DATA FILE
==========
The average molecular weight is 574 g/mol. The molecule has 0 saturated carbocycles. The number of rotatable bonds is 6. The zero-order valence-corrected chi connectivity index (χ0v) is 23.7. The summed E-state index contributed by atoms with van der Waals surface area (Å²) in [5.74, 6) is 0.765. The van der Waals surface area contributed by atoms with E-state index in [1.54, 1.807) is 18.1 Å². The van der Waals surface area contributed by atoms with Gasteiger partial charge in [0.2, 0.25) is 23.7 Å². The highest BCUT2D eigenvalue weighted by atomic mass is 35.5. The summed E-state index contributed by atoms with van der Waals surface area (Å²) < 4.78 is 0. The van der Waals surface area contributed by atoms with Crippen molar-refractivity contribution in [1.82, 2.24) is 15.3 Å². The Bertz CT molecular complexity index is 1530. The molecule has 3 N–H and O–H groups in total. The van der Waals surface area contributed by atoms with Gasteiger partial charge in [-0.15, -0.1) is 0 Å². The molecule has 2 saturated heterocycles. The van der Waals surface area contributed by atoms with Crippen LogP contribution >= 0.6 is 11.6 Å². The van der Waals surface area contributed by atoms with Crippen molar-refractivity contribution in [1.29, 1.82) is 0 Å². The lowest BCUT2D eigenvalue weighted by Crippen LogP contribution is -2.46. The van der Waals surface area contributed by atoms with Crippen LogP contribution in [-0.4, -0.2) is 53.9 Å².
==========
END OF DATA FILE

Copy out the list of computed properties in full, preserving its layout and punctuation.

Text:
The average molecular weight is 574 g/mol. The molecule has 0 saturated carbocycles. The number of rotatable bonds is 6. The zero-order valence-corrected chi connectivity index (χ0v) is 23.7. The summed E-state index contributed by atoms with van der Waals surface area (Å²) in [5.74, 6) is 0.765. The van der Waals surface area contributed by atoms with E-state index in [1.54, 1.807) is 18.1 Å². The van der Waals surface area contributed by atoms with Gasteiger partial charge in [0.2, 0.25) is 23.7 Å². The highest BCUT2D eigenvalue weighted by atomic mass is 35.5. The summed E-state index contributed by atoms with van der Waals surface area (Å²) < 4.78 is 0. The van der Waals surface area contributed by atoms with Crippen molar-refractivity contribution in [1.82, 2.24) is 15.3 Å². The Bertz CT molecular complexity index is 1530. The molecule has 3 N–H and O–H groups in total. The van der Waals surface area contributed by atoms with Gasteiger partial charge in [-0.15, -0.1) is 0 Å². The molecule has 2 saturated heterocycles. The van der Waals surface area contributed by atoms with Crippen LogP contribution >= 0.6 is 11.6 Å². The van der Waals surface area contributed by atoms with Crippen molar-refractivity contribution in [1.29, 1.82) is 0 Å². The lowest BCUT2D eigenvalue weighted by Crippen LogP contribution is -2.46. The van der Waals surface area contributed by atoms with Crippen LogP contribution in [-0.4, -0.2) is 53.9 Å².